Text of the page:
A colleague tweeted this article, “Are Physicians Truly Engaging with their Patients? by Nancy Finn” about physicians, EMRs and meaningful use. According to the article, “as of March, 2013, 160,890 eligible professionals had received Medicare incentive payments and 83,765 professionals had received Medicaid incentive payments” for achieving stage 1 one meaningful use. While they were able to achieve stage 1, are they ready for stage 2? How are they changing their practice patterns to achieve stage 2?
The article states stage 2 requirements are:
- Provide patients with their health information (via a web portal) on 50% of occasions and have at least 5% of these patients actually download, view or transmit that data to a third party.
- Provide a summary of the care record for 50% of transitions of care during referral or transfer of patient care settings.
- Provide patient-specific education resources identified by Certified EHR technology to more than 10% of patients with an office visit.
- Engage in secure messaging to communicate with patients on relevant health information.
- Make available all imaging results through certified EHR technology.
- Provide clinical summaries to more than 50% of patients within one business day.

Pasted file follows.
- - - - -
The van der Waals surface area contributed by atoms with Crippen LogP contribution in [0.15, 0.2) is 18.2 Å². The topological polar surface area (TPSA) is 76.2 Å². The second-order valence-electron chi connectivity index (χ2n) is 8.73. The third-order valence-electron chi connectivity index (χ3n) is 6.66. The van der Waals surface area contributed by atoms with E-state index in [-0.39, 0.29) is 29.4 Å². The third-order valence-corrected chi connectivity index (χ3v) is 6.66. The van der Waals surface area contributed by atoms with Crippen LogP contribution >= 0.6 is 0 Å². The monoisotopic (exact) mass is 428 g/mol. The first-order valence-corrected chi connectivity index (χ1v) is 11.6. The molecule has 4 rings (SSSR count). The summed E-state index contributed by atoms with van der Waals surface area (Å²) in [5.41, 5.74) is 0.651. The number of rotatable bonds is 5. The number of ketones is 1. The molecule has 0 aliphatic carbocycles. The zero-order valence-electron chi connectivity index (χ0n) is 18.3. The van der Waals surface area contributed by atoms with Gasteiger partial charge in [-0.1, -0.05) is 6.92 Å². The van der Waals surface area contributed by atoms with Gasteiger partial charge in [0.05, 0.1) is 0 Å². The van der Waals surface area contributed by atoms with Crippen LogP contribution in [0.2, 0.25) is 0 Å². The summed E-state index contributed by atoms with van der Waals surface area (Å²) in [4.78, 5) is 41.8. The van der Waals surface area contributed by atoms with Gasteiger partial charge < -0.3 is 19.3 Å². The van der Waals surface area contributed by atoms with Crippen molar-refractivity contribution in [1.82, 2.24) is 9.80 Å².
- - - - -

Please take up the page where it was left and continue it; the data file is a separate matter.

Finn wonders if “a majority of physicians remain steadfast in dominating the physician/patient relationship, convinced that engaging patients in their care is a burden? Or are many of them beginning to realize that engaging the patient in their health care decisions will make health care more efficient and cost effective, and improve patient outcomes?”
The librarian in me wonders if there are ways we can help physicians meet stage 2 requirements. I know with EPIC a physician can send a request for a librarian to provide patient education information to the patient through their portal. I know specifically of one librarian who got a message in Epic to do that. She logged in, provide links and contact information to appropriate free patient ed resources to the patient. The patient got the information through My Chart and was so happy that she emailed the librarian thanking her for the information. Another nice thing about this patient ed transaction, EPIC noted that patient education information was sent to the patient and included that in her chart for the doctor to see.
I’m not trying to say that doctors shouldn’t help provide patient education information, but I also know that in a hospital environment things can be hectic, confusing, scary, etc. for the patient. They may have gotten information from the doctor but not understood it or wanted more detailed information. Using the librarian to provide patient education material through EPIC (and EPIC notes that it was provided) has got to help both doctors and patients.
Are there other ways that librarians can help doctors and their institutions meet stage 2 requirements? Please comment with your ideas.